Hamilton County Schools Superintendent Bryan Johnson said the district had reviewed the video content and found Hensley’s comments “inexcusable.”
“We find the comments about young women in this video inexcusable, as the sentiments expressed do not align with the values of Hamilton County Schools. The situation is under investigation, and this employee has been placed on administrative leave effective immediately,” Johnson said in a statement. “We hold our employees and our leaders to a high standard, and these comments do not match the high expectations we have for our employees. We seek to prepare all children for success in life after high school and expect our employees to provide an atmosphere that will empower all children to reach their full potential.”
Natalie Green, a mother of a daughter in Hamilton County Schools said Hensley’s statements “disgust her.”
“The fact that they’re coming from an educator is bad enough, but the fact that they’re coming from a man in a position of power is even worse. These remarks are blatantly sexist and misogynistic,” Green said. “And do nothing but perpetuate victim-blaming and reinforce the rape culture that is so insidiously ingrained in our society.”
Alicia Whitley, a mother of four Hamilton County students, related Hensley’s comments to the current controversy regarding accusations that Supreme Court nominee Brett Kavanaugh sexually assaulted two women.
“This is how we Kavanaugh is getting so much support from the GOP. This nation has made sexism normal and acceptable. People feel like they can say things like this with no repercussions,” Whitley said.
Whitley has three daughters and two sons and said her 12-year-old son was “flabbergasted” when he saw the video.
In the past year, allegations against prominent men in all sectors of society from Harvey Weinstein and Charlie Rose to Bill Cosby and Brett Kavanaugh have come to light as women and allies call them out on behaviors ranging from harassing comments to sexual assault.
The #MeToo movement has brought attention, both online and in real life, and sparked dialogue about abuses of power and mistreatment of women.
Dawn Sloan Downes said that Hensley’s comments mirrors the messaging that women have been fighting to overcome for decades.
“It mirrors the message society sends when it says a rape victim has ruined a boy’s life because she came forward,” she said. “All of these messages tell girls that the only thing that matters is what men or boys want and that girls themselves, only matter as obstacles preventing boys and men from having what they want.”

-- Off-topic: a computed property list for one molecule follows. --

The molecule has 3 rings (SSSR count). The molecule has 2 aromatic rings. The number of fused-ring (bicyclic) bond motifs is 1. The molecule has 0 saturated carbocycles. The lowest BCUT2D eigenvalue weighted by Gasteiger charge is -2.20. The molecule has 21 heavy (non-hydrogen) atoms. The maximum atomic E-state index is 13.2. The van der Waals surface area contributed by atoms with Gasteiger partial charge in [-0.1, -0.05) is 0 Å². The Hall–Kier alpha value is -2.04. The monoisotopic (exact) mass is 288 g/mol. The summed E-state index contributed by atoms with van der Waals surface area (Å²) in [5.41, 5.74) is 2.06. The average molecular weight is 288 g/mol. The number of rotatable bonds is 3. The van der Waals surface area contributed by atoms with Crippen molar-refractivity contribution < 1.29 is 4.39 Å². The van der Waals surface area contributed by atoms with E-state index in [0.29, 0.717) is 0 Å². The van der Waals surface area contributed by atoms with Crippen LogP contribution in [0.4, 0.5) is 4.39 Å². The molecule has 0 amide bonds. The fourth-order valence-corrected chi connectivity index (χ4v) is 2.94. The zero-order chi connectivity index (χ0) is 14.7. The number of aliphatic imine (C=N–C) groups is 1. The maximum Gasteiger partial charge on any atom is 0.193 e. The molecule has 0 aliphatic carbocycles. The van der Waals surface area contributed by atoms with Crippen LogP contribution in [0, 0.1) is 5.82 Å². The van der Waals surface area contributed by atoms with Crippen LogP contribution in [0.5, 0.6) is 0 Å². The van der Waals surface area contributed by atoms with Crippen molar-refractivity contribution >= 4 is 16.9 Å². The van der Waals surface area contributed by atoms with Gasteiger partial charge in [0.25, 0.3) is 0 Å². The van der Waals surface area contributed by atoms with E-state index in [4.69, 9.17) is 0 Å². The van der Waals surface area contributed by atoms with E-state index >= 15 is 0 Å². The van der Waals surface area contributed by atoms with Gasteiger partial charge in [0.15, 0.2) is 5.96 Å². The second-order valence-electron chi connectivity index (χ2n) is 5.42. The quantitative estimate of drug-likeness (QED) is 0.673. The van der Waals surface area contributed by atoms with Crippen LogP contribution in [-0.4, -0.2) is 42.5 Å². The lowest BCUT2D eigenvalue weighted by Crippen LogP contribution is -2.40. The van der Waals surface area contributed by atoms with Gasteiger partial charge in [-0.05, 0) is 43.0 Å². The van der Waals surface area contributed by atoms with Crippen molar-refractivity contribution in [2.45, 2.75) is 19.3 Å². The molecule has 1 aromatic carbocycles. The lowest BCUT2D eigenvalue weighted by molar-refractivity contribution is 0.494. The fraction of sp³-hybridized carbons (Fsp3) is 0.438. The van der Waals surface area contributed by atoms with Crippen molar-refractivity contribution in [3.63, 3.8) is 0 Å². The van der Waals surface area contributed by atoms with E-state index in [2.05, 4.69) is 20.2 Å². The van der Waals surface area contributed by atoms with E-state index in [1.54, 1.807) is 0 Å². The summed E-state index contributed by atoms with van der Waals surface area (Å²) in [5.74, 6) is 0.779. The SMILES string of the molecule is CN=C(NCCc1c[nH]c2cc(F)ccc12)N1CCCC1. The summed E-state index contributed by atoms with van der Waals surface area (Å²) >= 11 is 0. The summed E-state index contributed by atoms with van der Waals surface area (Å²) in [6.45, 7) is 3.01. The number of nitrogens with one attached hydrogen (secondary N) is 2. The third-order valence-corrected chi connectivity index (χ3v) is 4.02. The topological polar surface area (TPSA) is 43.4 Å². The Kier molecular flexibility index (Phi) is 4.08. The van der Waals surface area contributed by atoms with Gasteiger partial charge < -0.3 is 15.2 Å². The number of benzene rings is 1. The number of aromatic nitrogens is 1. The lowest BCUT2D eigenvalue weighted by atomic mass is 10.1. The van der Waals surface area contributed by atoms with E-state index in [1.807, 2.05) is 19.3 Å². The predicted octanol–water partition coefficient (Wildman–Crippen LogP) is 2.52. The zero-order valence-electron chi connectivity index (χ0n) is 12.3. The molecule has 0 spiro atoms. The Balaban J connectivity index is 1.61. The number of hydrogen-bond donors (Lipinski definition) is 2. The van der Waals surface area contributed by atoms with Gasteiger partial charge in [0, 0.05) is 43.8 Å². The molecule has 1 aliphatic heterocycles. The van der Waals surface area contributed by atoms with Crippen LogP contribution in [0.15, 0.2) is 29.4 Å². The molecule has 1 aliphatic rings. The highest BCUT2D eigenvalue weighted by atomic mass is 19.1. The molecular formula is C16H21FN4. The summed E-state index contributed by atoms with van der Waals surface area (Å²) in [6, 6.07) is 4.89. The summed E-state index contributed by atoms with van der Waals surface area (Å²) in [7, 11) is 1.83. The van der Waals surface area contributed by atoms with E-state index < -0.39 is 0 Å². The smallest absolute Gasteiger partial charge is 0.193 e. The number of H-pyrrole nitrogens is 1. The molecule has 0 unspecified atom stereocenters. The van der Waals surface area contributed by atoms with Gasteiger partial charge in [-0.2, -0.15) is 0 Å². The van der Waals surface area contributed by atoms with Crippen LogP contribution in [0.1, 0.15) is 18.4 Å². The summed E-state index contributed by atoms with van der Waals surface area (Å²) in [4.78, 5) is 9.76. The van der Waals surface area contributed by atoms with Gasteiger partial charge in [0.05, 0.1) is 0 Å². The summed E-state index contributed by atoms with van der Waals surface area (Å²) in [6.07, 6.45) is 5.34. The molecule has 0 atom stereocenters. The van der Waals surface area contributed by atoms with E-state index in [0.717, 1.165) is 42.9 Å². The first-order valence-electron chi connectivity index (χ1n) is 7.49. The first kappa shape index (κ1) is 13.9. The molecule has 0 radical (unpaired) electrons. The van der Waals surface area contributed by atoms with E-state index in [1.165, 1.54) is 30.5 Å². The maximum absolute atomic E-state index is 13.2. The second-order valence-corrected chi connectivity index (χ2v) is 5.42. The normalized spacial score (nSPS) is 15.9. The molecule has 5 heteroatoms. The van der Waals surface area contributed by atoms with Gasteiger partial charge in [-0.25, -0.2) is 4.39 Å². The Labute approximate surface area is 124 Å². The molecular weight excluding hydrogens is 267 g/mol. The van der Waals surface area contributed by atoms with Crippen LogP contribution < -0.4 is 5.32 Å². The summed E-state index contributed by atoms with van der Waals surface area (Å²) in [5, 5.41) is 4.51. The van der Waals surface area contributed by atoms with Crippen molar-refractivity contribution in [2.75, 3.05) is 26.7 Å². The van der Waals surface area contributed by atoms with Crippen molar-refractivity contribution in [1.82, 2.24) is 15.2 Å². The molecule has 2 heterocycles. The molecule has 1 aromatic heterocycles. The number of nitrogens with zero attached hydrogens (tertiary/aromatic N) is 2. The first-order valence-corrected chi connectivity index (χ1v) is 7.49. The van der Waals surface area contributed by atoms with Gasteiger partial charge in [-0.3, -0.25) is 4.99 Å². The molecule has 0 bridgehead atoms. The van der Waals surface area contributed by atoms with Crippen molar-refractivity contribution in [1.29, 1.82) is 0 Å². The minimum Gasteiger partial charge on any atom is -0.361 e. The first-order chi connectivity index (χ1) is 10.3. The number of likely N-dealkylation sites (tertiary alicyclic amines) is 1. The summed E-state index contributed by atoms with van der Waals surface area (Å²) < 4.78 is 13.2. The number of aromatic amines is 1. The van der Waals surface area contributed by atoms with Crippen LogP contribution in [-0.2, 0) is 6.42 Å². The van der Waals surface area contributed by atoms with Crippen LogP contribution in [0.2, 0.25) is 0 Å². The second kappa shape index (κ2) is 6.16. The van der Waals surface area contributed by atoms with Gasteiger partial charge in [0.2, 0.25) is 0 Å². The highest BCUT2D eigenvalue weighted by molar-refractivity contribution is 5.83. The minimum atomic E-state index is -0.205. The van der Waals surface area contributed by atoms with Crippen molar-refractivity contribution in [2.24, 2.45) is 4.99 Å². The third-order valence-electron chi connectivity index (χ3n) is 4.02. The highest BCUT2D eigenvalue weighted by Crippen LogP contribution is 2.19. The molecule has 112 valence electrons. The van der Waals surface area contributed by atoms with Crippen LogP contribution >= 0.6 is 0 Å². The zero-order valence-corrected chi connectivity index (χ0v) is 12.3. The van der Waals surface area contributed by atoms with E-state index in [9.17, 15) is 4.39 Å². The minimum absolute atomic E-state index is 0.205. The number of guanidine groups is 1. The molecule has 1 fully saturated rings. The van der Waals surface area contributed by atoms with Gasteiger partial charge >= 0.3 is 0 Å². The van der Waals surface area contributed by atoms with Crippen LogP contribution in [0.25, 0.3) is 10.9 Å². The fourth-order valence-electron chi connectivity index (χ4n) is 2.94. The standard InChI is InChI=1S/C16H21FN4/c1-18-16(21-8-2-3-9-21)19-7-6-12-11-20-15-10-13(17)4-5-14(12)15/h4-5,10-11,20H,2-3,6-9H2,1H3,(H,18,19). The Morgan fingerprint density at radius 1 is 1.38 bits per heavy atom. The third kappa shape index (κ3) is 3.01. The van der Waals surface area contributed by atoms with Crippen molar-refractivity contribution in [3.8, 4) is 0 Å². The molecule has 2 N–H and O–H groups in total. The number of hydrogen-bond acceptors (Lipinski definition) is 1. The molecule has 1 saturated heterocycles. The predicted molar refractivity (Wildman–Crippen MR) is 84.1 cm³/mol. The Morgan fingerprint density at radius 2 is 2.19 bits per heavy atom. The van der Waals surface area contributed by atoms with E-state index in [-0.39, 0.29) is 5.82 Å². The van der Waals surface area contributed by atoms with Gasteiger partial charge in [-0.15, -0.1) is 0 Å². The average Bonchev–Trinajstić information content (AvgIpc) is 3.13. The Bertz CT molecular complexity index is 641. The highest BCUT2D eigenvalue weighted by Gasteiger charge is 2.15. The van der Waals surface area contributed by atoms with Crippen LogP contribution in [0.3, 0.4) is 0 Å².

A local activist organization, Chattanooga Moms for Social Justice, was instrumental in sharing the video and bringing the incident to light.
“I have no doubt that Mr. Hensley will claim he was joking,” said Taylor Lyons, one of the co-founders of the group. “However, given the current social climate, his comments are insensitive at best and wildly inappropriate at worst. To suggest that ‘girls are responsible for ruining everything since the beginning of time and will continue to do so’ is completely unacceptable and he needs to apologize.”
Tucker McClendon, school board member for District 8, echoed Lyons’ thoughts.
“I think it was a stupid thing to say. It was inappropriate message,” he said. “I would really like to see an apology to the women of Soddy Daisy and that staff and the women across the county.”
Soddy-Daisy’s school board representative Rhonda Thurman, of District 1, thinks differently though, especially as her community is dealing with days of torrential rain, flooding and the death of an elderly woman.
“There’s a lot going on right now to be worried about this in Soddy-Daisy. I’m having a real hard time getting upset about this. I’m not worried about that right now. He meant absolutely no harm by this,” she said. “This is so ridiculous. Can nobody take a joke anymore? He was just talking to the kids in their language and trying to be funny.”
Paige Dunny, a current student at Soddy-Daisy High School, said that many of those speaking out are mischaracterizing Hensley.
“I personally know Mr. Hensley and would like to say that he is one of the most supportive and nicest people/men I know. To put it into specifics, I had his gym class before he was vice principal and not once was he sexist or treated us any less because we were girls,” Dunny said in an email. “There are many who stand behind him. I’d hate to see such a wonderful man lose something he cares so much about over a comment that he didn’t mean. While distasteful, it doesn’t give a glimpse into the man he actually is.”
Contact staff writer Meghan Mangrum at email@example.com or 423-757-6592. Follow her on Twitter @memangrum.